Poultry Fanciers strut their stuff (and their birds) at Fuji Park clinic | NevadaAppeal.com

Poultry Fanciers strut their stuff (and their birds) at Fuji Park clinic

Appeal Staff Writer
Brad Horn/Nevada Appeal A magpie duck breaks out of its shell under a 75 watt lightbulb at the 2nd annual Northern Nevada Poultry Fanciers Association's poultry clinic at the Fuji Park fairgrounds in Carson City on Sunday.

Psychedelic Poultry. The Comstock Hot Shots. The Virginia City Hoppers. Their names sound a little like misguided motorcycle clubs, but they’re actually some of the area’s premiere players in the surprisingly competitive field of poultry showing.

The crossed but flirty eyes of a cartoon chicken face welcomed the public to the Fuji Park fairgrounds Sunday for the Northern Nevada Poultry Fanciers Association and 4-H Club’s Poultry Clinic.

The event featured booths explaining poultry breeds, proper grooming, showmanship and health tips.

Cliff Lewis of Silver Springs has been into the sport for most of his life.

“When I was a little boy I lived in a neighborhood where everybody had bantam chickens as pets,” he said.

Lewis opens up the thick encyclopedic trade staple published by the American Poultry Association entitled “American Standard of Perfection.”

He points out some of the many breeds of poultry, including one show chicken that looks strikingly like a poodle.

“There’s a lot of genetic engineering going on in the chicken world,” he says.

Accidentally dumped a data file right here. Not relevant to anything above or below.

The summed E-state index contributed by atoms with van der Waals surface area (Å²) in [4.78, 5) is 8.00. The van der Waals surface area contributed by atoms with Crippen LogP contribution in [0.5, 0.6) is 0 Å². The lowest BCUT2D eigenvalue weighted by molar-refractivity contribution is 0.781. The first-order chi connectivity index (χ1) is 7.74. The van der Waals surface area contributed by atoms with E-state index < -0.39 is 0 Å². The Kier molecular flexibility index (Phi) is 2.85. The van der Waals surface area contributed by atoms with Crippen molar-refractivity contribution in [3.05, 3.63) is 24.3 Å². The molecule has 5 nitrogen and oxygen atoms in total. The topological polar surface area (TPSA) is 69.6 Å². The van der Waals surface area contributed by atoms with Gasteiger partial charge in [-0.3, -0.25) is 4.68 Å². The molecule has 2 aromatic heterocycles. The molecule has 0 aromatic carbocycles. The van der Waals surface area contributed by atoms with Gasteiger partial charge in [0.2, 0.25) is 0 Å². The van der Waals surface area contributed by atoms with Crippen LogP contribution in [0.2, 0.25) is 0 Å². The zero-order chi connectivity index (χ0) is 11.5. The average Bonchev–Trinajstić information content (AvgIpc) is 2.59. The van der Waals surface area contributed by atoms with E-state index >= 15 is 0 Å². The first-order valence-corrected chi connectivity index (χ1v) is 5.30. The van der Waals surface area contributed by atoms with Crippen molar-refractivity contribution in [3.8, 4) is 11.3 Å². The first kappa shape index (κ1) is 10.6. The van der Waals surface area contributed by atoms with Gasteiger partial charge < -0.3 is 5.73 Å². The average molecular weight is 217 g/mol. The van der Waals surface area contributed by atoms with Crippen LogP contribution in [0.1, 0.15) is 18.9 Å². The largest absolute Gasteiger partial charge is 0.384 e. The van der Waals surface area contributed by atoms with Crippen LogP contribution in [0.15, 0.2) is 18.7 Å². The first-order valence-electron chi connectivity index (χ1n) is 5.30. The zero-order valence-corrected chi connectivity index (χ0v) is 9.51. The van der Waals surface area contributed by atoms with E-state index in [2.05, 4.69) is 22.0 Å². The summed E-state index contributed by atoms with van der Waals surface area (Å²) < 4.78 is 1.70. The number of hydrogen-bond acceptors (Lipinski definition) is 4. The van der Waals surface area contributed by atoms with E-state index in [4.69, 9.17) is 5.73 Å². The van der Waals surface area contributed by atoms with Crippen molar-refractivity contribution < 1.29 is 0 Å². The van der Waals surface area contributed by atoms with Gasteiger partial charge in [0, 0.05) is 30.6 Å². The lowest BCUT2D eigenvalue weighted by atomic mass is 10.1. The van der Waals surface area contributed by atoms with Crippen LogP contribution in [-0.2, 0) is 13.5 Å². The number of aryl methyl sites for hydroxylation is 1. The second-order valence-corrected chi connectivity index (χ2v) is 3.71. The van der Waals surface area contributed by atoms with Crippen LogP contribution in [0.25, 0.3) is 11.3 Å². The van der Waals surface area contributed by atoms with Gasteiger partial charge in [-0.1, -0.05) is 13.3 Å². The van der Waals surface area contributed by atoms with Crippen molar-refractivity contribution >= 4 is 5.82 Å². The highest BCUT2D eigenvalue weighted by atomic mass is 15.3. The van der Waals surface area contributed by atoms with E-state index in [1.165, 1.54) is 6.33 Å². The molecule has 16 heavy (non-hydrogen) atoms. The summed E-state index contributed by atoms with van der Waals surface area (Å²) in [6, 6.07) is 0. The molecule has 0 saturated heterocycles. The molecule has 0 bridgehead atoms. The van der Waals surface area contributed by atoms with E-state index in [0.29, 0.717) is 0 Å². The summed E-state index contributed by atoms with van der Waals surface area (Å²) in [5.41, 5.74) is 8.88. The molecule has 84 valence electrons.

Under the bright heat of an incubator lamp three just-hatched peepers move around: An Australian spotted duck, a black Jersey giant and an Old English Game bantam chicken. A magpie duck struggles to break away from a fourth egg. Slowly it emerges, small pieces of eggshell sticking to its yolk-covered body.

Lewis says incubation averages 21 days for chickens and 28 days for ducks.

At the grooming booth, Shannon Jacobsen, a member of the Reno-based Feathered Friends 4-H Poultry Club, explains some idiosyncrasies of bathing a chicken while her black bantam chicken “Polka Dot” struts around the table.

“I had this rooster who could take a bath every day of the week and a chicken who absolutely hated water,” she said. “The birds definitely have their own distinct personalities. I had a rooster who liked to perch atop my handlebars when I rode my bike,” she laughed.

Several days before a show, the birds are bathed in water with a little dish soap.

“That’s to make sure their natural oils come back in time for the show” says Jacobsen’s mother, Janet.

They say that while poultry shows used to be centered around the bird, these days, the handler is just as important.

“The kids are judged on the way they handle themselves, how they’re dressed and how they present themselves and the birds,” says Janet Jacobsen. “They learn a lot of skills like public speaking that are invaluable later in life.”

– Contact reporter Peter Thompson at pthompson@nevadaappeal.com or 881-1215.


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